A trio formed Northeast Edit, a garage gallery initiative to showcase the art, craft and design from North-east India.
Art curator Priti Rao sought a gallery space in Shillong for an artistic experience. She created one with Samya Deb and Aaron Ian Lyngdoh.
From southern India, Rao grew up in Mumbai and worked with a design innovation consultancy in San Francisco.
Deb, from Kolkata, has no formal training in design. But he spent a decade leading creative studios known for being disruptive and innovative. His last gig was contributing to the development of Airbnb in the Asia-Pacific region.
Lyngdoh was away for 15 years, having left Shillong in 2003 for his graduation. He worked with the India Today group as a stylist and entertainment anchor before moving to Wion news channel. He came back home in 2018.
The three got together through a mutual friend and realised they share a love for the arts. Northeast Edit (NEE), a garage gallery initiative to showcase the art, craft and designs from the region, was thus born on March 5.
Deb handles the storytelling aspect of the collective, Rao works closely with the artists involved and Lyngdoh is the project manager.
The Journey Begins
Rao first came to Shillong in November 2018 with her team primarily to take a break. “I was intrigued by the North-East and had never come to Shillong. We wanted a different experience and be inspired,” she said.
She met Ibalarihun Mallai, a fashion designer from Ri-Bhoi known for the earthy KINIHO collection, during that trip. Mallai’s creations would go on to find space in NEE.
She also met Khasi Blooz, Meba Ofilia and a few other musicians. She did a fundraising campaign for them but the lack of spaces for artistic expression and curation in Shillong disheartened her.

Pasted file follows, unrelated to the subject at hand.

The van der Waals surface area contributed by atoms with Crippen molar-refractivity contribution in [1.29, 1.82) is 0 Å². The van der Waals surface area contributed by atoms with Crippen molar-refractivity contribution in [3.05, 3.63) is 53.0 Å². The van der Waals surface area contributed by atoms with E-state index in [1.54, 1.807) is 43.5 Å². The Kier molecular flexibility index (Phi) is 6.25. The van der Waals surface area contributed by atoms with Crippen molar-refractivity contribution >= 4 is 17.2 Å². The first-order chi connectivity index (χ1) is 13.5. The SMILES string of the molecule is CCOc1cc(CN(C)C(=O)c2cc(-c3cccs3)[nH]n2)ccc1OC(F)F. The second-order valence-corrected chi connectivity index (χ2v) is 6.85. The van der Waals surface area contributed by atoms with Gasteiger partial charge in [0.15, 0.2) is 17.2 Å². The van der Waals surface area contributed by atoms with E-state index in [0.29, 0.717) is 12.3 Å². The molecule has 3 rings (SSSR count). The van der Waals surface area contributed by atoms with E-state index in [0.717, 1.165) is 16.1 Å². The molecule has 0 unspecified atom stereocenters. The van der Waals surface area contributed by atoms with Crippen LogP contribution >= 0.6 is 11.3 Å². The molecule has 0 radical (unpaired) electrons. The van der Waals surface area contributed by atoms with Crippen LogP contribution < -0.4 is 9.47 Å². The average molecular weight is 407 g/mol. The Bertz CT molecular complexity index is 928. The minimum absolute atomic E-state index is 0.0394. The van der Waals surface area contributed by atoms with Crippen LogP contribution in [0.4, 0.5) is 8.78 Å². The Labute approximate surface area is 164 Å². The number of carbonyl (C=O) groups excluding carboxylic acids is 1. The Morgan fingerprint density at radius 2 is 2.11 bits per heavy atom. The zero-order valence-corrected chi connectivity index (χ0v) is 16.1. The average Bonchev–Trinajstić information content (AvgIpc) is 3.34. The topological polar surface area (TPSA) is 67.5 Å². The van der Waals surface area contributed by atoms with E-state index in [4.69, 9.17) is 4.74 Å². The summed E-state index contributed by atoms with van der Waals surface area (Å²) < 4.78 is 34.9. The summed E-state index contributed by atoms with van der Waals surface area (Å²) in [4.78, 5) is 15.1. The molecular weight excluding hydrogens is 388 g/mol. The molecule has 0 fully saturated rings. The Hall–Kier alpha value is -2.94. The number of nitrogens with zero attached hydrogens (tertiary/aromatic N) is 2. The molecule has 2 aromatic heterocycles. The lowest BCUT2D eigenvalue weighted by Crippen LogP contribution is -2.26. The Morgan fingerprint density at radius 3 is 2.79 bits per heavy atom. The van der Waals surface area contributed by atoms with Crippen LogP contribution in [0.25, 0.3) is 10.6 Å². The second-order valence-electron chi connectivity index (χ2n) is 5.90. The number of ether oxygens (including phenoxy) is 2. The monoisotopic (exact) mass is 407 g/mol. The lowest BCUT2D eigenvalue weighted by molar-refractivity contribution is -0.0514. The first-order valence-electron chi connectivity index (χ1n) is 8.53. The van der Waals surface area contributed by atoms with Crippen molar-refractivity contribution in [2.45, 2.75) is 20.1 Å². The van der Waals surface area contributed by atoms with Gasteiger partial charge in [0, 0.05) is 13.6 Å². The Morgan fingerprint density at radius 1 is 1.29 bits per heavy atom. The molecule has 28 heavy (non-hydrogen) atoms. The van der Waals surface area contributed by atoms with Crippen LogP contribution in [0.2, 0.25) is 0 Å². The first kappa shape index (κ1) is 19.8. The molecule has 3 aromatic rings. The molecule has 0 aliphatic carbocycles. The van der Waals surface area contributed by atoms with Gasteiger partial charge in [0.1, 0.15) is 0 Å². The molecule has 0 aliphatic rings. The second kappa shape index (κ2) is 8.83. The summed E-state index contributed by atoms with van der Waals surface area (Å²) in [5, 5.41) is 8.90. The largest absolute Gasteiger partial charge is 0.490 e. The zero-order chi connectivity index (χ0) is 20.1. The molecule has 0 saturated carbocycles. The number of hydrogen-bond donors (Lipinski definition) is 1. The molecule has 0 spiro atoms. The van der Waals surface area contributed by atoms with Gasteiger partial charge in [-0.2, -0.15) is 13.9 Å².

Fate would eventually, bring her back to the Meghalaya capital.
“Art from North East India is very modern, interesting and different. I felt that this should be shown on national and international platforms,” she said. As she met artists and designers, she felt that an art gallery would be the right platform to showcase their work and give them a voice.
Rao finds that art from the region is connected with nature.
“A recurring theme in the works of the artists is nature and it shows in their creations. The younger generation has a very contemporary vibe and is also rooted to the earth,” she said.
She also finds the art and designs to be very material-driven rather than being philosophy-driven. “Artists here do not impose a particular philosophy on the material. The approach is to make the most of the material available and with as little wastage as possible. This shows the deep regard for nature that artists and designers have”, she said.
For Lyngdoh, returning to Shillong meant looking at home from a new perspective. “People here are so talented. Am in awe of them. It is unfair to see their creations remain in one corner of the world,” he said, hoping NEE – “a labour of love” – will help the artists of the region become visible.
Art from this region draws from traditions and folklores but the interpretation of creativity is subjective. Some artists have formal training in art and design from institutes such as Shantiniketan and the National Institute of Design. The artists who have no training intuitively express themselves through their art.
Rao is drawn to minimalism, something that she has seen here. “I am drawn to the minimal aesthetic of the art from the North East, compared to what we traditionally see from the craft perspective. Perhaps, I have unknowingly chosen some of the designers who convey a minimal design language,” she said.
The thought pattern of art in the North-east is also very personal in the sense that identity and community are celebrated. The ceramic sculpture titled “Dream” by Marbor Marbaniang, for instance, reflects on his dream to study music which was broken.